The correlation between employee and customer experience is a natural one. A customer’s experience with your brand is ultimately shaped by the people they interact with, not by the positive article they read or catchy advertisement they saw on TV. Good marketing and PR will get a customer in the door, great customer service will keep them coming back. Nothing turns potential customers off like an employee that clearly doesn’t want to be at his or her job. An employee that wants to go to work each day with a positive attitude is one of the strongest endorsements a brand can receive – and customers notice.
A recent article from the Institute for Public Relations blog discusses the important relationship between employee and customer experience. CEO of Integral Communications and internal comms expert, Ethan McCarty, interviewed SVP of Communications and Marketing at Trinity Health, Bret Gallaway, on how smart communications can strengthen both employee and customer experience. Below are a couple of take-aways:
Employee and Customer Experience is About Listening
There are a variety of ways to collect employee and customer feedback – through surveys, reviews, focus groups, etc. At Trinity Health, the communications team has carved out time for storytelling sessions to promote employee and customer experience. Whatever the strategy may be, it is imperative that organizations get this feedback somehow and really listen. It’s not enough to compare the number of negative vs. positive reviews or find an average star rating and if it’s pretty good say the job is done. Organizations need to listen to their stakeholders’ stories and dig deep into the feedback they receive to uncover actionable insights that drive business decisions. What are the topics driving both positive and negative feedback? A single employee review might speak positively to managerial skills and workplace diversity, but negatively to company benefits and work/life balance.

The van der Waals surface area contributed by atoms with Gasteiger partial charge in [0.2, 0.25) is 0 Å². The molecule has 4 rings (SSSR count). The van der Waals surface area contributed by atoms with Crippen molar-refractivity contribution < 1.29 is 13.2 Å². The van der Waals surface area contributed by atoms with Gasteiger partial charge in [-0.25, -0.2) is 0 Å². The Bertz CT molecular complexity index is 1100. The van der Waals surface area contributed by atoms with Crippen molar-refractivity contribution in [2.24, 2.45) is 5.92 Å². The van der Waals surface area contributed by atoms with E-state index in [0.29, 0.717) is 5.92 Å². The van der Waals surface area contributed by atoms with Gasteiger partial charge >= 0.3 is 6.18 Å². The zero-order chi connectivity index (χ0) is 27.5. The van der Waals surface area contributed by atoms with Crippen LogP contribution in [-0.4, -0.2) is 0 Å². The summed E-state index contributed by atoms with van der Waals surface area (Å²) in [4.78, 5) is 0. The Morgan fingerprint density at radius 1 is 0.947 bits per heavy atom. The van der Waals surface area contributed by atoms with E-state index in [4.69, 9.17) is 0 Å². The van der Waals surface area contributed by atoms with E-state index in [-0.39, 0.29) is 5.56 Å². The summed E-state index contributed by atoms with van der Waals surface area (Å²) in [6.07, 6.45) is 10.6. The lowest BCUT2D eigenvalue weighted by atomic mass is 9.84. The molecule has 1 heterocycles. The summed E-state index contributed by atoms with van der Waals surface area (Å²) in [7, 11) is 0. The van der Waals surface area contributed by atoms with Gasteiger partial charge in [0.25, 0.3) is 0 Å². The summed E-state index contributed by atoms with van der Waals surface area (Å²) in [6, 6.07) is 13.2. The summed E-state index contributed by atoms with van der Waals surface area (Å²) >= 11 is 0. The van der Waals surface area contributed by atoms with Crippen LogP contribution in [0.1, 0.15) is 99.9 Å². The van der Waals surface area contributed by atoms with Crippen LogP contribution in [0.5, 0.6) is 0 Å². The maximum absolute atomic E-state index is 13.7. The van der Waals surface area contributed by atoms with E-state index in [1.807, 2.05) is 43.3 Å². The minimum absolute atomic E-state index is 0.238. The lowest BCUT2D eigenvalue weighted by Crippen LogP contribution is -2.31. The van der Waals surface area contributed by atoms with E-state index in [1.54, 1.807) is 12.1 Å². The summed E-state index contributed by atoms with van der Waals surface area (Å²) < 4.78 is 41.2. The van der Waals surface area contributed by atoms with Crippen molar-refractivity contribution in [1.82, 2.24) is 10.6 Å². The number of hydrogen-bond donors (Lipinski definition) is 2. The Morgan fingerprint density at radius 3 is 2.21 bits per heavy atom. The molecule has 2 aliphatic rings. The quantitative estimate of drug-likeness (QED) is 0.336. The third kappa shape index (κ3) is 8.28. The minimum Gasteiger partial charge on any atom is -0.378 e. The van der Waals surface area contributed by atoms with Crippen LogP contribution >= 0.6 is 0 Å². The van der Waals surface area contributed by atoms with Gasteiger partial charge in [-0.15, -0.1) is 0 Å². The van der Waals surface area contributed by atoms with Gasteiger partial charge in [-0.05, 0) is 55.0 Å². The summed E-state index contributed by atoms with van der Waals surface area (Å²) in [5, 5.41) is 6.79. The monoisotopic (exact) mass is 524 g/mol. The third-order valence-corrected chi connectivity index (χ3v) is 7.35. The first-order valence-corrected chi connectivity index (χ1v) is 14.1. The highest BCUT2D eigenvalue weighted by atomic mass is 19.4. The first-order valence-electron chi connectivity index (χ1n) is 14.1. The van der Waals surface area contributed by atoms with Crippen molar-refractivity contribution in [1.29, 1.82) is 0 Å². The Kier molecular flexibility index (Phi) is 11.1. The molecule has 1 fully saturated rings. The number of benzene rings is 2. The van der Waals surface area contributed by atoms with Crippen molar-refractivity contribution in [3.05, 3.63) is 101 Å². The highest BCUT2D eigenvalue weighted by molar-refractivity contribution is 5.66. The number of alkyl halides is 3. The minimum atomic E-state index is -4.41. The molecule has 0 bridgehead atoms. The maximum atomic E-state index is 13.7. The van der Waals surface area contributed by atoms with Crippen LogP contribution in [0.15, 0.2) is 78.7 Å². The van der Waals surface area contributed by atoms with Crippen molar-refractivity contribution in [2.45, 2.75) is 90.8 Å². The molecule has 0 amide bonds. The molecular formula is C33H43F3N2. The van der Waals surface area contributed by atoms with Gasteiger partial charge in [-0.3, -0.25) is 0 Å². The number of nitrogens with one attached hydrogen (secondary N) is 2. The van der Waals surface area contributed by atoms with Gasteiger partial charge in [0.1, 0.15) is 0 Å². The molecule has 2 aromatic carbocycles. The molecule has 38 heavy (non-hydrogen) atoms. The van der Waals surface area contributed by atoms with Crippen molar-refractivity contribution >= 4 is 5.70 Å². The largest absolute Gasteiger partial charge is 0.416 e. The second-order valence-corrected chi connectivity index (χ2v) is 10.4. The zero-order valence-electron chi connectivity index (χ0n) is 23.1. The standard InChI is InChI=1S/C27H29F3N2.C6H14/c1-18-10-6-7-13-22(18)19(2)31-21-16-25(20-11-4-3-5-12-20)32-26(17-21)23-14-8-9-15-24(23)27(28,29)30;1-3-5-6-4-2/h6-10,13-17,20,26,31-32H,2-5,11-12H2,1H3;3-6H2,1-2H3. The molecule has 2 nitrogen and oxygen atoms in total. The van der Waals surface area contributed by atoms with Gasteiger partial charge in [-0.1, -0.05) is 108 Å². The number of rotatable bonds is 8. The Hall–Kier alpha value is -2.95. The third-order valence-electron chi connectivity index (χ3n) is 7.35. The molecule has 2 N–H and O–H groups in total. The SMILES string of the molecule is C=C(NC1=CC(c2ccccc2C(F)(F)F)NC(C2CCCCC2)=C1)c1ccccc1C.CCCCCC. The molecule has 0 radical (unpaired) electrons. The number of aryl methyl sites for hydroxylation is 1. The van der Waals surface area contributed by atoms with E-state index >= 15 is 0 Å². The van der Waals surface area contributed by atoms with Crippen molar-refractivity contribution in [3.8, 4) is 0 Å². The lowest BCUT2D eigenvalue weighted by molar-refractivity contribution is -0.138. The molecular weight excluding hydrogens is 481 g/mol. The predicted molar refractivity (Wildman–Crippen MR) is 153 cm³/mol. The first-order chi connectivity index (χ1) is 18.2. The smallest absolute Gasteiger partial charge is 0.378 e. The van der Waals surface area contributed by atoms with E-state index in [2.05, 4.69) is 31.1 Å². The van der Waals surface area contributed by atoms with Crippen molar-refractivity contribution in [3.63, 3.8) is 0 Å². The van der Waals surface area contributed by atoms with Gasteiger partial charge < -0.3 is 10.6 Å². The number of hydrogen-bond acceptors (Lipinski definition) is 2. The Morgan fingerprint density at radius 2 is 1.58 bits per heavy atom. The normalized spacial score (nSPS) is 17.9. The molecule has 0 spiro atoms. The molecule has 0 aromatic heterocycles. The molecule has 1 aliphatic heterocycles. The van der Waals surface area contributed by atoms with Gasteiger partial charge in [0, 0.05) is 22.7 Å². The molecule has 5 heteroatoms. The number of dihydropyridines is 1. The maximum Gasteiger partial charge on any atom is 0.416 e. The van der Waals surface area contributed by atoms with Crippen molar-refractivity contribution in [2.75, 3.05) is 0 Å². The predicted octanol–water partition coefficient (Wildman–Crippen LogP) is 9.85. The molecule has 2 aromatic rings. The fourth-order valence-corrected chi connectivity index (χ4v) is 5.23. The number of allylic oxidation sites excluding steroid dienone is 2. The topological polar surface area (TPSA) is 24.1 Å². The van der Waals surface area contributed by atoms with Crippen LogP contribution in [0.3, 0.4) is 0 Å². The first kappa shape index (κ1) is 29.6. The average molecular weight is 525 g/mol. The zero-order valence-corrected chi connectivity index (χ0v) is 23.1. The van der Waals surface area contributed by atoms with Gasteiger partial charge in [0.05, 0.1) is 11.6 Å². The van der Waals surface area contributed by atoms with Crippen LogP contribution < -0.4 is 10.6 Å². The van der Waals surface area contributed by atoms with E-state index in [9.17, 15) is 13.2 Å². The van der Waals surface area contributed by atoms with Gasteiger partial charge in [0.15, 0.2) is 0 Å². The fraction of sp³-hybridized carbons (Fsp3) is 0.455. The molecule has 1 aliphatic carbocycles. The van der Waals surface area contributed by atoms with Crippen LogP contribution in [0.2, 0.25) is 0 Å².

Performing contextual analysis of stakeholder feedback to quantify topics like these will show where improvement is needed and where to capitalize on positive trends. If managerial skills are highly praised, HR will know the management training courses they’ve invested in are valuable and they should continue to allocate resources to those. Conversely, they can adjust and try new strategies if employees are dissatisfied.
Being an organization where employees and customers feel encouraged to share their experiences and feel heard can only help your brand. Really listening to your stakeholders’ stories and incorporating the feedback into business decisions will lead to greater satisfaction for both employees and customers. In turn, this will lead to less employee turnover, a better ability to attract top talent, and will strengthen your bottom line as customers will trust and continue to come back to your brand.
Communications Needs to Integrate and Align Business Units
Creating positive employee and customer experiences spans several departments. Communications is in a unique position to collaborate with other departments to listen, promote, and strengthen stakeholder experience. At Trinity Health, the communications team worked with the compliance department from the outset to collect and promote employee and customer stories. This way, everyone is aligned from the start on the necessary processes to most efficiently accomplish this business goal. On the front lines of customer and employee communications, the PR and Communications function has relevant insights to share with several departments such as, HR, recruitment, compliance, and operations that allow these colleagues to do their jobs better and work together to deliver business results.